The child shifts forward, its entirely black eyes an extremely disturbing sight for me to behold from such proximity. With nothing but seriousness in its tone it continued, "You could have passed into the afterlife peacefully, but instead you insist on coming before me. I will make you pay for this, as I did with all those who came before you."

The corner of the child's mouth twitched repeatedly, and the light flickered in synchronization.

I am well-aware of the child's bodycount. It was at the very top of the file given to me when I took this case on. An in-depth report of every known murder accompanied by a hodgepodge of psychological analyses done by various therapists that have sat down with the kid. Therapists that are now dead.

I am the fifth clinical professional that has sat down to assess the child. I am also the longest-spanning survivor. All those that dropped dead in the child's wake lasted less than a few short months.

"Why would you kill me?" I asked the question without hesitation, and I showed no fear in my tone as I asked it. It was a rephrasing of the earlier question. An attempt to determine the child's purpose, or recognition of intent.

But as with all questions I asked the kid, it did not reach its desired effect.

"It is not me that will kill you, Dr. Jagen. Surely you know that by now."

The lights overhead cut off. I'll be damned if I omit that from this journal. Damn my infernal superstition to hell, they light cut off with no efficient cause. It left me in darkness, alone with the child.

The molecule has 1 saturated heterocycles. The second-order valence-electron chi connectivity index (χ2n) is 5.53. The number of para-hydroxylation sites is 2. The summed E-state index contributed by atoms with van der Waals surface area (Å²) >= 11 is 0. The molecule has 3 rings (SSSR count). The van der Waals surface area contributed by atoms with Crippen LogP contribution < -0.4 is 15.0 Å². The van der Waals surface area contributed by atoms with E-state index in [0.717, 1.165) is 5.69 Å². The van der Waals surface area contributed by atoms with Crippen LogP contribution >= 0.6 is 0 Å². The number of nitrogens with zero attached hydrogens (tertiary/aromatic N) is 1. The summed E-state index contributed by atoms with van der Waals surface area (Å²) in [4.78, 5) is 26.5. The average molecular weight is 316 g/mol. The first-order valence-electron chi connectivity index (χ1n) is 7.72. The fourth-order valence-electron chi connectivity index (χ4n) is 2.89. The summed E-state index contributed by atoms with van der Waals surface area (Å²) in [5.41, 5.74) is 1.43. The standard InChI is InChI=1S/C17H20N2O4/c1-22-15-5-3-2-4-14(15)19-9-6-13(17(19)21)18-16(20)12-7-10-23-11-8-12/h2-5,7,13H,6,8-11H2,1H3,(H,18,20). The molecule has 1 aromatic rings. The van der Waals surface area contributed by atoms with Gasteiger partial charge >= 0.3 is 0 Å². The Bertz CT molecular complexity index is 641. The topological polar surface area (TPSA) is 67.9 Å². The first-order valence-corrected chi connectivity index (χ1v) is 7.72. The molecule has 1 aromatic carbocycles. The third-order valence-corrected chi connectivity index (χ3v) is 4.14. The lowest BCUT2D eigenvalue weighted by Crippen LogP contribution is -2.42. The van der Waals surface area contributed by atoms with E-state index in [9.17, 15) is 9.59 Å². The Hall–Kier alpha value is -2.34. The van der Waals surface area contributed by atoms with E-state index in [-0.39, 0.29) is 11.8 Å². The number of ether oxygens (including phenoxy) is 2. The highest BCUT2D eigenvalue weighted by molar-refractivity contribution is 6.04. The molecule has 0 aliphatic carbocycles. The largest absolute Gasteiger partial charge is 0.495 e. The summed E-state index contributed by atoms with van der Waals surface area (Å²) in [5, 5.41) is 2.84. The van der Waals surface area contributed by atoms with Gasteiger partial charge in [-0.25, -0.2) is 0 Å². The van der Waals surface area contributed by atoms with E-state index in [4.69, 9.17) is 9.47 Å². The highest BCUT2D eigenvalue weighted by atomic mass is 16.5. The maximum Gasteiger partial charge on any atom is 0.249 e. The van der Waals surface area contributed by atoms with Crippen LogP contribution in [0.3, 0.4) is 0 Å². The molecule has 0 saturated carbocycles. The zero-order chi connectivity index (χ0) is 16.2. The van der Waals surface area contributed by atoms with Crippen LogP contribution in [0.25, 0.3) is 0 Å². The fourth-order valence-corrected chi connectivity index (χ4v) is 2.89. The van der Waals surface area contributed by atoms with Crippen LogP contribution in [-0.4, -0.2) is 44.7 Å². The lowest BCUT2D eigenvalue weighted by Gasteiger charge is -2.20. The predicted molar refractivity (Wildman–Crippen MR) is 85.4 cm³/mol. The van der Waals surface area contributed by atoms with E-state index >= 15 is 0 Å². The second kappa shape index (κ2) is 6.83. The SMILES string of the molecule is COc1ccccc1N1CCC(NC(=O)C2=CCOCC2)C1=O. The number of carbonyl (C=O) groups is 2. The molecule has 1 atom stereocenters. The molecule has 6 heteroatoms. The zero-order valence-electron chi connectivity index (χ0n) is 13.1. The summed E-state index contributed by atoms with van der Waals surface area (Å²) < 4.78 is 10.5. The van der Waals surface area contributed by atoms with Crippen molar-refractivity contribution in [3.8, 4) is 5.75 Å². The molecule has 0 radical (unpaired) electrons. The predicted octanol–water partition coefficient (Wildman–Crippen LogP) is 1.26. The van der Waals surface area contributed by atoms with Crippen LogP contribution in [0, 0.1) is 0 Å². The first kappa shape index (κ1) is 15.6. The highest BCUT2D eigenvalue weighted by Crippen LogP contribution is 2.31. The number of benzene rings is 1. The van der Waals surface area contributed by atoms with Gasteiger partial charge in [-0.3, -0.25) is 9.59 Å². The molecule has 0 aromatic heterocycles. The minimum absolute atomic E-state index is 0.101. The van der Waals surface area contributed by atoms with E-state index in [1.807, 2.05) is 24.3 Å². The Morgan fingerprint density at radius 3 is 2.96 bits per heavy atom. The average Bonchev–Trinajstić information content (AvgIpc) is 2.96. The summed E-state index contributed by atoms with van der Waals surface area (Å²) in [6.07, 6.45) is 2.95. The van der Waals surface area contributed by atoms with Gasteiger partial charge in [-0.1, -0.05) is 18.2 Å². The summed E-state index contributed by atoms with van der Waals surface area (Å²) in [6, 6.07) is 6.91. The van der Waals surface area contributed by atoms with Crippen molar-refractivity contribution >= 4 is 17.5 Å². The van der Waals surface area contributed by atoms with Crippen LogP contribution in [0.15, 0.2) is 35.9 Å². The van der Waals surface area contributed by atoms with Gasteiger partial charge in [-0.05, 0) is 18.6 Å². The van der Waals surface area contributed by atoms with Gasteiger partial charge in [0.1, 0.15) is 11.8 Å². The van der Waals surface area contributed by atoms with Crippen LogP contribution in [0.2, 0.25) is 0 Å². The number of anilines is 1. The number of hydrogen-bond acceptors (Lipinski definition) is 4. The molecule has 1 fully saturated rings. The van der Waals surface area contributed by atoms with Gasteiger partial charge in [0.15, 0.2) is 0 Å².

I felt something stirring in the shadows. I must leave professionalism aside if I'm to record this accurately. All who look upon these words may judge me accordingly, but I was the one in the room, not you. If you had been there, you would be hesitant to call me a raving lunatic. Who knows what it would have been that you would have seen in the shadows.

But I know what I saw, and when the light turned back on, I saw the monster with horrifying clarity.

When the lights flickered back, it was the child's shadow that caught my eye. It stretched unnaturally against the wall behind it. Except it wasn't the sillhouette of a child. It was grotesque and gruesome. And unlike a shadow, it revealed too many details to have been considered a shaded portrayal of the child's outline.

And worse, it swayed ever so slightly while the child sat still.